TYPE: Manuscript
DIMENSIONS: 32 cm
COMPONENTS: 5 full-page color drawings and 10 pages with hand-drawn frames in colors, each of these protected with vintage cloth. Covered in full period leather, with ornaments in gold.
CONDITION: Excellent state of conservation
NOTES: Signed by the King of Spain, Felipe V.
REFERENCE EXTERNAL LINKS: Nobility Titles of New Spain

ITEM ID: 4710
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New World Title of Nobility

DATE
Year: 1723
Decade: 1720s
Century: 18th (1701-1800)

A grant of very high nobility to a resident of Colonial Spain, one of only 48 ever issued in the 300 years of Spanish colonial rule by the Kings of Spain to a resident of the New World. The grant was for a Mexican Marquesado to a descendant of a Conquistador signed by Felipe V.

This Royal Grant confers the of title “Marqués de Uluapa and Vizconde de Estrada” to Dr. Don Diego de Estrada Galindo (First Marques of Uluapa).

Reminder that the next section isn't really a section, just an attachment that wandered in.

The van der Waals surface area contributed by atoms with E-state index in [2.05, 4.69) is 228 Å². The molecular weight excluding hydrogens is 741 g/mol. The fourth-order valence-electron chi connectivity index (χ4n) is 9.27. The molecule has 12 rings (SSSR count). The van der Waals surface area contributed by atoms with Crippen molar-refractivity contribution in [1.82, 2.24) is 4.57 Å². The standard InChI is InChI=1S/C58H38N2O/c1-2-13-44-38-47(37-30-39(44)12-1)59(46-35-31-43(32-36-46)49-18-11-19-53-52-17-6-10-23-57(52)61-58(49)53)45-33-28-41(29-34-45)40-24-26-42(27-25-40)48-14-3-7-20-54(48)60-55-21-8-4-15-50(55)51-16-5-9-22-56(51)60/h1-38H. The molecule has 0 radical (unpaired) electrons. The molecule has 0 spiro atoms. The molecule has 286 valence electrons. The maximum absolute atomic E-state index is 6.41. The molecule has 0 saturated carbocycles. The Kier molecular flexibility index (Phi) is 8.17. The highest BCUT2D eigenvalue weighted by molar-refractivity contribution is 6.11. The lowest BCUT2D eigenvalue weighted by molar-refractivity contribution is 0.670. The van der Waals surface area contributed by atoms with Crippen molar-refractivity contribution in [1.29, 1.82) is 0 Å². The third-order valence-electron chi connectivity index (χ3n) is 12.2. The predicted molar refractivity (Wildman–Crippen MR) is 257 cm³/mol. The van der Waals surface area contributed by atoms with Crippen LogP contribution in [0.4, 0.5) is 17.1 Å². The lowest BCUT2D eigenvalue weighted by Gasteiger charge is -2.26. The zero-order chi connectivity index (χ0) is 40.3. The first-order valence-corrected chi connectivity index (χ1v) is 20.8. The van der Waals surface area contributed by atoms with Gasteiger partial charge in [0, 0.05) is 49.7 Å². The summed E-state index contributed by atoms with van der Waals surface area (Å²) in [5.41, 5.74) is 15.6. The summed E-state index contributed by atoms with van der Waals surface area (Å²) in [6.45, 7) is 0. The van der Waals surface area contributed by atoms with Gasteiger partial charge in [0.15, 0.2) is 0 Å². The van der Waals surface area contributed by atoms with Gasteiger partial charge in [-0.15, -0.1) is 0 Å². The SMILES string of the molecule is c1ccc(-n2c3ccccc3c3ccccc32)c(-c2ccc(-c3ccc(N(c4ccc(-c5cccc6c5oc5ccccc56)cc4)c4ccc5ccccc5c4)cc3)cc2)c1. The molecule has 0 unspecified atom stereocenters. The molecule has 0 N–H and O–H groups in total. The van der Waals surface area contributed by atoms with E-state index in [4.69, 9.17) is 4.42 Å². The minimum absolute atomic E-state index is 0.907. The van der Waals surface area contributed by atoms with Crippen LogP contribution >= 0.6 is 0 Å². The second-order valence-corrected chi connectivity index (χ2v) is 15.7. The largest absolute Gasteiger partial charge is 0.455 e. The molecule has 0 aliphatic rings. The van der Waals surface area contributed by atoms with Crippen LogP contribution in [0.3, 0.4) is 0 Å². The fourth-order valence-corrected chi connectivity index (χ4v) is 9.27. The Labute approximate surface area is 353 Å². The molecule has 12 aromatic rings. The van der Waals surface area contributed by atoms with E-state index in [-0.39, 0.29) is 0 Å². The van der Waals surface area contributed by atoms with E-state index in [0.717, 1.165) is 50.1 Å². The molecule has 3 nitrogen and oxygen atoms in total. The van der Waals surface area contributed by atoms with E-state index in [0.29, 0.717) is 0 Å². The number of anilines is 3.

The king, with the office of May 27, 1710, gave the Duke of Linares, the viceroy of New Spain, permission to grant titles. Using this faculty, the Viceroy conferred the title of Marques to Dr. Don Diego de Estrada.

In Don Diego de Estrada’s lineage study, the last names Carvajal, Galindo and Estrada form his coat of arms.

The sure name Carvajal, comes from a Conquistador of Mexico, Juan de Limpias Carvajal.

(Juan de Limpias Carvajal -Seville,? – Puebla, Mexico, ca. 1567- was a Spanish conquistador who participated in the conquest of Mexico City and was entrusted with the town of Otatitlán, Veracruz. Along with Francisco Franco, he was granted the Mayorazgo of Uluapa in Veracruz)

Mayorazgo de Uluapa

The mayorazgo of Uluapa, was formed by the descendants of the conquistadors Francisco Franco and Juan de Limpias Carvajal at the beginning of the 16th century and served as the basis for obtaining the noble titles of Vizconde de Estrada and the Marquis of Uluapa at the beginning of the 18th century . The family maintained it until the disappearance of this institution in the 19th century. The owners of the mayorazgo and the marquisate occupy important military and administrative posts in New Spain, including the last Marquis was part of the court of Agustín de Iturbide.

The first Marques of Mexico was Hernán Cortés, the Spanish Conquistador who led the expedition that caused the fall of the Aztec Empire.